Morrison Bridge, circa 1910

A funeral procession across the Morrison Bridge, circa 1910. The deceased was not identified.

 

City of Portland Archives, Oregon, funeral procession across the Morrison Bridge, A2001-083, circa 1910.

City of Portland Archives, Oregon, funeral procession across the Morrison Bridge, A2001-083, circa 1910.

 

View this image in Efiles by clicking here.

27 thoughts on “Morrison Bridge, circa 1910

  1. I don’t think so. David Campbell was interred at Riverview, so I don’t think the cortege crossed the river.

  2. I wonder if it could be the 1908 funeral of Henry Shaffer, a longshoreman shot by a police officer. The Oregonian article mentions the large procession crossing the Steel Bridge, proceeding to Second and Morrison, then using streetcars to proceed to Rose City Cemetery.

  3. someone familiar with old uniforms needs to chime in… to me, they look like firemen, but perhaps the police wore dress hats like that?

    i can’t see police escorting anyone they shot – not unless they were lined up en masse, expecting trouble from the other longshoremen!

  4. I was just going to mention the “fire” ref in efiles. Is it me or do the other carriages appear to be carrying cargo? Multiple deaths? This might also support why it was news worthy.

  5. The efiles record date is 12/31/1910, so presumably the photo was taken sometime in 1910? Thus pre-David Campbell’s death (June 26, 1911). Both the streetcar signage which shows Mt. Tabor line and the proximity of the wharf buildings in the distance (with signs Cement Co., and roses and tress) suggest the procession crossing from from west to east. Perhaps the procession is another fallen fireman or the passing of a former high ranking fire officer.

    (It is interesting that the Morning Oregonian accounts states that David Campbell’s procession drew an estimated 150,000).

  6. Ok, great speculation here, but I’ll throw it out there fire consideration.
    1910 was the year of great forest fires in the NW. News accounts at the time report thick smoke in Portland and on the Columbia. (Supported by smoke in the photo although the city was pretty polluted all the time back then).
    Found this however:
    PORTLAND, Aug. 26.— 1t is estimated that in Clarke .’and “Cowlitz counties, Washington, $2,000,000 no more than represents the aggregate -loss by forest fires this season. ■ Eight’, hundred persons have been rendered homeless, and 2,000 men have been, thrown out- of work temporarily. Nowhere in the <listrict around Portland or Vancouver, Wash., has there yet been known ' loss of life. Six men, 'however, are; believed to" be. dead at Wild Boy camp' near Vancouver.

  7. Think I really found it!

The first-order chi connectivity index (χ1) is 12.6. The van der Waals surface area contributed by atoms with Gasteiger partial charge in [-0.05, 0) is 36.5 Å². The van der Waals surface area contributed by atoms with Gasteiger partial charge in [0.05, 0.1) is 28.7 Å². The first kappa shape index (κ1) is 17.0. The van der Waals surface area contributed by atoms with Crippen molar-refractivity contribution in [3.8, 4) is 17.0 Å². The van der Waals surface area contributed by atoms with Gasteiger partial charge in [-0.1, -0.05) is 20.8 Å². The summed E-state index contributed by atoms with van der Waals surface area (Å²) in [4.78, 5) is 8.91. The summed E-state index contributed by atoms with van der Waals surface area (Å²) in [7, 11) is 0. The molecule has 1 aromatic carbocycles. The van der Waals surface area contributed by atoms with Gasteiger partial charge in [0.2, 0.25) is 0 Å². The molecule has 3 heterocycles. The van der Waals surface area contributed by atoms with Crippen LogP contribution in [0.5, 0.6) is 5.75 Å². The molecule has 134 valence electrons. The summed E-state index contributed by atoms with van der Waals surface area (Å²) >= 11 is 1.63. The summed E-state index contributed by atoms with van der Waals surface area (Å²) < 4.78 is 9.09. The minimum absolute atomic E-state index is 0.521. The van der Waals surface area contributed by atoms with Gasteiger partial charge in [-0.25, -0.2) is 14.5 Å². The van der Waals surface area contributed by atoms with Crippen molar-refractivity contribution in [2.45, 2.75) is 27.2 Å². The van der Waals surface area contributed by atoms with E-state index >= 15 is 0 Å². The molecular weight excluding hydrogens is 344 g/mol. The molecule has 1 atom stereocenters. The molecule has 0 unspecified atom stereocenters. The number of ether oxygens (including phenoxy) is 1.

June 20th 1910:
    ———–
    FIREMEN ATTEND FUNERAL Detail of 60 at Services for Late Frank B. Harrington. The funeral of Prank B. Harrington, assistant chief of the Portland volunteer fire department years ago, was attended yesterday by a detail of 50 men from the Portland Fire Department under Chiefs Laudenklos and Dowell. The firemen escorted the body from Holman’s chapel, where the funeral service was held, to the Morrison-street bridge, whence the funeral proceeded to Lone Fir Cemetery. Rev. T. B. Grlswold preached the sermon yesterday afternoon. The service was attended by many friends, among them Mayor Simon, ex-Fire Chiefs Jordan and Doblebower and members of the Ex empt Firemen’s Association. Among many beautiful floral pieces were those from Mayor Simon, the Exempt Firemen’s As sociation and friends of the Portland Po lice Department. The pallbearers were: C. C. Dobelbower,’ C. A. Allsky, W. W. Sweeney, Captain AV. R. Kerrigan, G. Castendieck and John Barry, all veteran firemen and friends of Mr. Harrington for many years. He died Thursday night.

  8. looks like brian found it – june gloom and all!
    amusingly, i spent about an hour looking for ‘funeral’ ‘firemen’ and
    ‘morrison bridge.’ never thought of ‘morrison-street bridge!’

    also, turns out lots of boiler firemen died back then… not exactly a profession one reads about now.

  9. Wow! Great research Brian … and all.
    I very much enjoyed all the contributions in this thread.
    This building boom period following the Lewis and Clark Exposition is my favorite.

  10. I know the post had been settled but another clue for future reference is the paddle wheel steamer lines use the West side to dock, East side is almost all deep water or industrial ships & boats. As in any other generalization there are exceptions

  11. I think Brian is correct, the photographer was probably on the gate keepers cabin. A man on each end closed the gates to traffic and denied us a ride on the swing span.

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